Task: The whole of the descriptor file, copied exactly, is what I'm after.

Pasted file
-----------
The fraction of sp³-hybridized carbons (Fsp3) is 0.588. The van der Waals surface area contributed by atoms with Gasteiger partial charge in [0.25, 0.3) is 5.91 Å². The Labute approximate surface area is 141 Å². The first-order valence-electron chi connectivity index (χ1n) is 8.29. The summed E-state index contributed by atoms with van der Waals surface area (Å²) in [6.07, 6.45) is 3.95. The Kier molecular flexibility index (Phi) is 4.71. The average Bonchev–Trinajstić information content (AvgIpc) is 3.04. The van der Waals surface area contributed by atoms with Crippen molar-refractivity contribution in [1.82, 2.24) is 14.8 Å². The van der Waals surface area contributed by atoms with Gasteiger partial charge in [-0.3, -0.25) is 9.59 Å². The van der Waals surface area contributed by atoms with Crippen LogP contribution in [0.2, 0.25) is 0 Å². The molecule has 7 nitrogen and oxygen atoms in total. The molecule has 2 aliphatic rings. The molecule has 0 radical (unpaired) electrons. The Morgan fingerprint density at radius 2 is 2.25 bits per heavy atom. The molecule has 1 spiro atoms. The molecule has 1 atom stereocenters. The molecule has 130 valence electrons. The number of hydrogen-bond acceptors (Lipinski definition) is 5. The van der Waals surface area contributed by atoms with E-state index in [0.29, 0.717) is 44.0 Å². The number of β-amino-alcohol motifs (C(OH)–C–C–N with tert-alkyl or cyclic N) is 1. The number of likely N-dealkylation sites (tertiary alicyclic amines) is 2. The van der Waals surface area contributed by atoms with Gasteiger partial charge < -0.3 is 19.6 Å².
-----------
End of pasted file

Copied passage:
The fraction of sp³-hybridized carbons (Fsp3) is 0.588. The van der Waals surface area contributed by atoms with Gasteiger partial charge in [0.25, 0.3) is 5.91 Å². The Labute approximate surface area is 141 Å². The first-order valence-electron chi connectivity index (χ1n) is 8.29. The summed E-state index contributed by atoms with van der Waals surface area (Å²) in [6.07, 6.45) is 3.95. The Kier molecular flexibility index (Phi) is 4.71. The average Bonchev–Trinajstić information content (AvgIpc) is 3.04. The van der Waals surface area contributed by atoms with Crippen molar-refractivity contribution in [1.82, 2.24) is 14.8 Å². The van der Waals surface area contributed by atoms with Gasteiger partial charge in [-0.3, -0.25) is 9.59 Å². The van der Waals surface area contributed by atoms with Crippen LogP contribution in [0.2, 0.25) is 0 Å². The molecule has 7 nitrogen and oxygen atoms in total. The molecule has 2 aliphatic rings. The molecule has 0 radical (unpaired) electrons. The Morgan fingerprint density at radius 2 is 2.25 bits per heavy atom. The molecule has 1 spiro atoms. The molecule has 1 atom stereocenters. The molecule has 130 valence electrons. The number of hydrogen-bond acceptors (Lipinski definition) is 5. The van der Waals surface area contributed by atoms with E-state index in [0.29, 0.717) is 44.0 Å². The number of β-amino-alcohol motifs (C(OH)–C–C–N with tert-alkyl or cyclic N) is 1. The number of likely N-dealkylation sites (tertiary alicyclic amines) is 2. The van der Waals surface area contributed by atoms with Gasteiger partial charge < -0.3 is 19.6 Å².